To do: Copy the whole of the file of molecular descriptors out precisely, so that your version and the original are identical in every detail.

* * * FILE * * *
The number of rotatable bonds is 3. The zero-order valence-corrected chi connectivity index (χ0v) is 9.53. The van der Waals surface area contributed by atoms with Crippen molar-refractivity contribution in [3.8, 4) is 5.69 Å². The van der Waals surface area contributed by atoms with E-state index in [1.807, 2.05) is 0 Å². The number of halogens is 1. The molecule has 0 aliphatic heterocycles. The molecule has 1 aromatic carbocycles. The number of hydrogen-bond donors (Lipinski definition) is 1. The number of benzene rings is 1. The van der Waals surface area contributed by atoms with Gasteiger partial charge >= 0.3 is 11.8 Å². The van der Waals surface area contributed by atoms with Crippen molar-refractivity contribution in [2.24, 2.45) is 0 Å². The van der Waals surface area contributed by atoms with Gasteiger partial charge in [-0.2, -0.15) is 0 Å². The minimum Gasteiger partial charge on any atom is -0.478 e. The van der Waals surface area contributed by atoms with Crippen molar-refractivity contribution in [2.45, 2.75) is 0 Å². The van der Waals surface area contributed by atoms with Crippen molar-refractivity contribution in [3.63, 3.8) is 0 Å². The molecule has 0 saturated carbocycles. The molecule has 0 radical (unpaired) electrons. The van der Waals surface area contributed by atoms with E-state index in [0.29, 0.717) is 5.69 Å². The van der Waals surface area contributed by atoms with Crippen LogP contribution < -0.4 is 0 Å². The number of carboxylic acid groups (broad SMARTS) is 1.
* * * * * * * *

The number of rotatable bonds is 3. The zero-order valence-corrected chi connectivity index (χ0v) is 9.53. The van der Waals surface area contributed by atoms with Crippen molar-refractivity contribution in [3.8, 4) is 5.69 Å². The van der Waals surface area contributed by atoms with E-state index in [1.807, 2.05) is 0 Å². The number of halogens is 1. The molecule has 0 aliphatic heterocycles. The molecule has 1 aromatic carbocycles. The number of hydrogen-bond donors (Lipinski definition) is 1. The number of benzene rings is 1. The van der Waals surface area contributed by atoms with Gasteiger partial charge >= 0.3 is 11.8 Å². The van der Waals surface area contributed by atoms with Crippen molar-refractivity contribution in [2.24, 2.45) is 0 Å². The van der Waals surface area contributed by atoms with Gasteiger partial charge in [-0.2, -0.15) is 0 Å². The minimum Gasteiger partial charge on any atom is -0.478 e. The van der Waals surface area contributed by atoms with Crippen molar-refractivity contribution in [2.45, 2.75) is 0 Å². The van der Waals surface area contributed by atoms with Crippen molar-refractivity contribution in [3.63, 3.8) is 0 Å². The molecule has 0 saturated carbocycles. The molecule has 0 radical (unpaired) electrons. The van der Waals surface area contributed by atoms with E-state index in [0.29, 0.717) is 5.69 Å². The van der Waals surface area contributed by atoms with Crippen LogP contribution < -0.4 is 0 Å². The number of carboxylic acid groups (broad SMARTS) is 1.